Carpal tunnel syndrome is characterized by numbness or pain in the thumb and first two fingers. It is a common problem for people who use their hands for extended periods of time, such as workers in textile manufacturing, upholstering, assembly line, and in clerical keyboard work.
Carpal tunnel syndrome occurs when the median nerve is compressed at the wrist. Repeated bending and extending the wrist may cause a swelling of the flexor tendons and sheaths, which then press on the median nerve as it passes through the carpal tunnel.
Numbness may first be felt in the index and second finger or in the thumb and is often noticed at night. The condition can be minimized or prevented by being sure that the wrist and hand are always in a straight line.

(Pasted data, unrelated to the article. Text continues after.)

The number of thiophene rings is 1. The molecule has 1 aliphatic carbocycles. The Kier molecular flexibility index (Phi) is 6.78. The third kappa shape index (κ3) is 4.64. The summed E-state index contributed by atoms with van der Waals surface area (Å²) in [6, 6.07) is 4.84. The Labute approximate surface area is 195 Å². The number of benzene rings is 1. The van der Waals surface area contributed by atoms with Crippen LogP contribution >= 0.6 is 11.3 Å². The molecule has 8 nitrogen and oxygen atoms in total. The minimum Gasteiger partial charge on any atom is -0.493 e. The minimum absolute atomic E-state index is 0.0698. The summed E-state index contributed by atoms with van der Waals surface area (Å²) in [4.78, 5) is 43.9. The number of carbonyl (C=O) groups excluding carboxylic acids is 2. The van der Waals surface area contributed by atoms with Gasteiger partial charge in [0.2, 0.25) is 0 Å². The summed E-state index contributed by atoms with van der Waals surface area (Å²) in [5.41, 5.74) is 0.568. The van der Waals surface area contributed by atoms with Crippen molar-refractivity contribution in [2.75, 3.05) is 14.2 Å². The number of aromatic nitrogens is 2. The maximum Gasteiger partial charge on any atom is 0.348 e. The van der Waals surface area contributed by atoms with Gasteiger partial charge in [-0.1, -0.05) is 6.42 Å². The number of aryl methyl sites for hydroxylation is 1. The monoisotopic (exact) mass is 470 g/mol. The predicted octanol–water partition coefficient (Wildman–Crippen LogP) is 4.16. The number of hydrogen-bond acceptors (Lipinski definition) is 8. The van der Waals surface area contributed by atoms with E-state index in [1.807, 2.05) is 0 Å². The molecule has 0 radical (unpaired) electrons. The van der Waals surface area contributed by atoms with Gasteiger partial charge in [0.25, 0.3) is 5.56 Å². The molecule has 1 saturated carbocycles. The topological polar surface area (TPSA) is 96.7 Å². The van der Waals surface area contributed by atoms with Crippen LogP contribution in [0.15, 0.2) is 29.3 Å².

Carpal tunnel syndrome may be treated through immobilization, medication, therapy, or surgery. Splinting to prevent bending and extending of the wrist for a period of time is often the only treatment required. Injections of anti-inflammatory drugs such as steroids are sometimes useful either alone or in combination with other treatment. If surgery is necessary, a simple operation to loosen the transverse carpal ligament and open up the carpal tunnel often succeeds in relieving the pressure on the median nerve.
For more information about carpal tunnel sydrome of the hand and wrist, please call (918) 494-AOOK (2665).